2017-2018 USAP Field Season
Scientific studies from a network of sustainable, robotic observatories across the Antarctic ice shelf: A new approach to polar research
Dr. Andrew Gerrard
New Jersey Institute of Technology
Supporting Stations: McMurdo Station, South Pole Station
The Automatic Geophysical Observatories (AGOs) are five unmanned stations deployed over the Antarctic Plateau that provide power and data transmission capabilities for various research instruments. Historically, the AGO program has collected magnetospheric data in the polar cap and auroral zone, with each AGO unit housing fluxgate and search-coil magnetometers, a riometer, a VHF antenna, and all-sky imagers. AGO platforms have attracted the attention of the broader scientific community, and now the AGO facilities also support seismometers, GPS receivers, and automatic weather stations.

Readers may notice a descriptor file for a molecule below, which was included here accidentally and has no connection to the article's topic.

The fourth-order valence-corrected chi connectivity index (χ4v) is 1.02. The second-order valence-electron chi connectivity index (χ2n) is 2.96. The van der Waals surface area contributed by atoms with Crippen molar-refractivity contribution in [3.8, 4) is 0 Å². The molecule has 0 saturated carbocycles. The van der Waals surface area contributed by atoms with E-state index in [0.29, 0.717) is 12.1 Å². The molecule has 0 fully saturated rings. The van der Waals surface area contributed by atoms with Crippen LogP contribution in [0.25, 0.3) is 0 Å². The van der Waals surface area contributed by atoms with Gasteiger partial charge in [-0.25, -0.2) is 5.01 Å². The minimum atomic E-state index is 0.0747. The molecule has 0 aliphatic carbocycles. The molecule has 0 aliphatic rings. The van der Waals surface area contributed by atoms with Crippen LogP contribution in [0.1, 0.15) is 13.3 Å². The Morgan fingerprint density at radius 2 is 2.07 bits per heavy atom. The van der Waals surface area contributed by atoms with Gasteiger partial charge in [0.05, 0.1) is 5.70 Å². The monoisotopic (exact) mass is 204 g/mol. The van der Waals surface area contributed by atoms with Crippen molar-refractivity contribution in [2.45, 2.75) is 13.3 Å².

Field Season Overview
A three-person science team and one dedicated ASC mountaineer, will visit AGO sites for two to three days to replace the Data Acquisition (DAQ) system cards. The team will be raising and shoveling the shelters at each AGO site. They will travel by Twin Otter aircraft from South Pole to AGOs 1-4, and by LC-130 aircraft from McMurdo Station to AGO 5. At all five AGO sites the team will remove snow from the shelters and inspect the condition of the solar panels. The team will also inspect the wind turbines, batteries, and the general power system to verify that all are operating properly, and will perform any necessary instrument calibrations and field upgrades/repairs. In addition, they will install a new Iridium Short-Burst Data (SBD) system at AGO 5, and will retrograde old propane tanks.
Deploying Team Members